Pakistan: a Hard Country

From The Telegraph:

Pakistan_summary_1861193f The crisis in North Africa and the Middle East has driven Pakistan out of the headlines, but this is surely only a temporary lull. Cursed by nuclear weapons, home to al-Qaeda, victim of several raging insurgencies and notorious for a chronically unstable political structure – most Western experts continue to view Pakistan as the most dangerous country in the world. So this book by Anatol Lieven could hardly be more timely. Lucid and well informed, he deals carefully with all Pakistan’s well-known problems. And one of the joys of this nicely written volume is that it avoids the hysteria and partial judgment that disfigure much contemporary writing on the subject.

Above all, it emanates a deep affection bordering on love for unfortunate, beleaguered, magical Pakistan. Lieven’s research takes him to an army cantonment in Quetta, boar-hunting in the Punjab and to a stay in Taliban-dominated Mohmand Agency on the North West Frontier. Lieven, a former foreign correspondent who is now professor of terrorism studies at King's College, London, talks to just about everybody who counts: farmers, intelligence officers, judges, clerics, politicians, doctors, soldiers, jihadis. In the course of this journey he demolishes the neo-conservative narrative that Pakistan is dominated by a mortal struggle between virtuous modernity and rage-filled Islamist conservatism. He insists that Pakistan is not – as Western intelligence agencies, journalists and think tanks believe – a country on the brink. We needn’t worry too much about its nuclear weapons falling into the wrong hands. Pakistan is not about to be taken over by Islamists.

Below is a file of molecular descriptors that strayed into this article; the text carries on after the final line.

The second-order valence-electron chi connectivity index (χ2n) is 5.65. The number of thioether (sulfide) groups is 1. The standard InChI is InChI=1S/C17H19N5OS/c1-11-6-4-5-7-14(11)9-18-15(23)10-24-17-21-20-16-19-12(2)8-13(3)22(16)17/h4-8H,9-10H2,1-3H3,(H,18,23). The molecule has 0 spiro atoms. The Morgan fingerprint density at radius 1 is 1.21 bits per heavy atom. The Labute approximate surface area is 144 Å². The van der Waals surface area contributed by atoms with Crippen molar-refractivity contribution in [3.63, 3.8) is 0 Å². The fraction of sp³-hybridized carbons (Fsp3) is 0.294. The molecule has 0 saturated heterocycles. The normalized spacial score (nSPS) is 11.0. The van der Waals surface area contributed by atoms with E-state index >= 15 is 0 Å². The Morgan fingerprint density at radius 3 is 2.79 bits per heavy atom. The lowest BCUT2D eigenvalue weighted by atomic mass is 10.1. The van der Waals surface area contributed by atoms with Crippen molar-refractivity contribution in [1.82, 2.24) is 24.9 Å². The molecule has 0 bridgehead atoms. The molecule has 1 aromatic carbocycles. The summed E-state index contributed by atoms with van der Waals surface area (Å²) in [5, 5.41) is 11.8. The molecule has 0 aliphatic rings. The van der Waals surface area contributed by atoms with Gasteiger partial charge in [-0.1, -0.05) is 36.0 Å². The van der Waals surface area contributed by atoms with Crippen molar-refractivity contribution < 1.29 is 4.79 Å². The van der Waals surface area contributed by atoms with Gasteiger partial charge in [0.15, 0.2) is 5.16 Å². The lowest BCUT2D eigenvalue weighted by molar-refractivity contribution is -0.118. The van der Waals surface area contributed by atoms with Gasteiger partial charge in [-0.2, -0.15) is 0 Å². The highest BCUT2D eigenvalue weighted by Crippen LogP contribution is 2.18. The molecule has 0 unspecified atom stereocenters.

More here.